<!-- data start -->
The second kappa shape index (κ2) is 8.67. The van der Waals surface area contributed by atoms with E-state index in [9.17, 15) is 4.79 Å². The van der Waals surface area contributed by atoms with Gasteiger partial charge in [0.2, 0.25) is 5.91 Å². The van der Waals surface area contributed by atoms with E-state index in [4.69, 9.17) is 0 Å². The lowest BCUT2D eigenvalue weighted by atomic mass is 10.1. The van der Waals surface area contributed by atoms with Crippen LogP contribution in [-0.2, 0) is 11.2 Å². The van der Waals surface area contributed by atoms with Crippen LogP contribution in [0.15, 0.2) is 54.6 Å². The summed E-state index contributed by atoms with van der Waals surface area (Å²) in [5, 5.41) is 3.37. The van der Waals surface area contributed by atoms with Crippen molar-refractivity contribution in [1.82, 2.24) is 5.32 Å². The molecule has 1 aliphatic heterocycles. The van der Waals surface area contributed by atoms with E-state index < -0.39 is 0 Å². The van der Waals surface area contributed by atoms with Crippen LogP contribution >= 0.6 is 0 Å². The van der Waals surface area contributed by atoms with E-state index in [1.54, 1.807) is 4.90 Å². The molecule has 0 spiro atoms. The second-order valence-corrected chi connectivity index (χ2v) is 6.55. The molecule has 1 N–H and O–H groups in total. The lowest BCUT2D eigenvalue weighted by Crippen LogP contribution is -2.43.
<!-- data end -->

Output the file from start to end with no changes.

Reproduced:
The second kappa shape index (κ2) is 8.67. The van der Waals surface area contributed by atoms with E-state index in [9.17, 15) is 4.79 Å². The van der Waals surface area contributed by atoms with Gasteiger partial charge in [0.2, 0.25) is 5.91 Å². The van der Waals surface area contributed by atoms with E-state index in [4.69, 9.17) is 0 Å². The lowest BCUT2D eigenvalue weighted by atomic mass is 10.1. The van der Waals surface area contributed by atoms with Crippen LogP contribution in [-0.2, 0) is 11.2 Å². The van der Waals surface area contributed by atoms with Crippen LogP contribution in [0.15, 0.2) is 54.6 Å². The summed E-state index contributed by atoms with van der Waals surface area (Å²) in [5, 5.41) is 3.37. The van der Waals surface area contributed by atoms with Crippen molar-refractivity contribution in [1.82, 2.24) is 5.32 Å². The molecule has 1 aliphatic heterocycles. The van der Waals surface area contributed by atoms with E-state index < -0.39 is 0 Å². The van der Waals surface area contributed by atoms with Crippen LogP contribution >= 0.6 is 0 Å². The van der Waals surface area contributed by atoms with E-state index in [1.54, 1.807) is 4.90 Å². The molecule has 0 spiro atoms. The second-order valence-corrected chi connectivity index (χ2v) is 6.55. The molecule has 1 N–H and O–H groups in total. The lowest BCUT2D eigenvalue weighted by Crippen LogP contribution is -2.43.